In an August 2022 survey, we found that 57.1% of homeowners pursuing solar were quoted a total cost of under $20,000. Over half of respondents—33.7%—were quoted a price between $20,000 and $30,000.

Solar Incentives and Tax Credits

Homeowners may benefit from solar discounts and ongoing financial benefits, depending on the availability of these incentives in their area. There are many solar incentives, rebates, and credits offered by your state or the federal government.

In our 2022 survey, 78.4% of respondents said they took advantage of the solar incentives available to them.

Up-Front Credits and Debits

Annual Financial Incentives

One of the most common up-front credits that homeowners take advantage of is the federal solar tax credit, which provides a tax credit equal to 30% of your installation costs on your owed federal taxes. Reducing your initial investment costs will improve your solar payback period and ROI. 

Some states offer tax credits to reduce your state tax liability. They may also offer sales and property tax exemptions. Property tax exemptions allow you to benefit from solar panels’ added home value without added taxation. Check your utility company for additional solar rebates or credits.

Depending on your area, you could benefit from solar renewable energy certificates (SRECs). You earn one SREC for every megawatt-hour (Mwh) or 1,000 kWh of solar electricity your solar system generates. You can sell these tradable certificates on local markets for cash back. However, pricing fluctuates based on supply and demand and varies by state. Prices will drop significantly if your local SREC market has a higher supply than demand. 

Net-metering programs allow homeowners to sell extra energy to the grid system. These credits can be applied to future electric bills and may result in an end-of-year payout for unused credits. Net-metering payouts differ between programs and states but offer ongoing energy bill savings for homeowners.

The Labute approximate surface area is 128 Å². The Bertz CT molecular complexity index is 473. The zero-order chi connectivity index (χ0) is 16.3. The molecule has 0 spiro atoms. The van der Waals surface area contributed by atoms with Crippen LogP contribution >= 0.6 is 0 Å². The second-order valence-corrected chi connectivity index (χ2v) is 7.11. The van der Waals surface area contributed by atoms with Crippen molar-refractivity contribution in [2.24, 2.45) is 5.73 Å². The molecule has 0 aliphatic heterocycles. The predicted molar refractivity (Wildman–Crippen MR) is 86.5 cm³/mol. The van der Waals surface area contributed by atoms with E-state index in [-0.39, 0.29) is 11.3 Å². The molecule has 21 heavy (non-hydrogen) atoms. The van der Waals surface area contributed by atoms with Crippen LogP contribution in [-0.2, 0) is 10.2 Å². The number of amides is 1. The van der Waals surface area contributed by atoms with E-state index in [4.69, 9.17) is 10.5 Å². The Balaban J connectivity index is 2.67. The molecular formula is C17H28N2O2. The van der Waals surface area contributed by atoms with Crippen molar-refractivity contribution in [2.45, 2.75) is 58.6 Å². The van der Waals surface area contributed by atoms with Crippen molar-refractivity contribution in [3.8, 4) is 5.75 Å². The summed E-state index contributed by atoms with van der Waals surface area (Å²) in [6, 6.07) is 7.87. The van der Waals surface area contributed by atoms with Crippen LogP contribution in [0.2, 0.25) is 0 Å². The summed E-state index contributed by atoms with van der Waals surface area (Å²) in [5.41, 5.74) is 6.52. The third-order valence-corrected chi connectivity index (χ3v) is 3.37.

Check the Database of State Incentives for Renewables and Efficiency (DSIRE) for all available financial incentives in your area. 

Average Monthly Electricity Costs and Use

Your average electricity costs determine your long-term energy savings, which impacts your payback period. The higher the electricity rate, the better the solar savings and ROI. According to the EIA, the average cost of electricity was 16.19 cents per kWh in November 2023. Homeowners with electricity rates above this average will see better savings when they convert to solar energy. Homeowners in areas with lower electricity prices will see less savings and a longer payback period.


Estimating Electricity Generation

Your solar system’s energy production impacts your solar payback period as well as your long-term savings. While most homeowners believe solar systems will cover 100% of their energy needs, this is often untrue. Some systems are designed to offset your energy costs, reducing your dependence on utility companies but not eliminating it. You can invest in a larger system to go off-grid, but you’ll need a sizable system and multiple solar batteries, which will significantly increase your total cost.

Estimating your solar panels’ electricity generation is complicated because it depends on several factors, including:

  • Energy storage: Top-performing solar systems often produce more energy than needed. If you don’t have a net metering program in your area, consider investing in solar battery storage instead. Batteries store extra energy for later use rather than sending it back to the grid if you don’t have a one-to-one net metering program. Batteries are great for resiliency but usually won’t save you money long-term unless you have a virtual power plant, utility rebate, or government rebate program. If your utility company uses time-of-use (TOU) rates, you can also tap into stored energy to offset periods of higher electricity rates.
  • Degradation: Solar panels degrade over time. According to a 2018 study by the National Renewable Energy Laboratory (NREL), the average solar panel degradation rate is 0.5% per year. For example, 20-year-old panels will drop to 90% of their original output over time. This affects both power output and efficiency. Although your panels will continue to perform, their peak performance level eventually diminishes.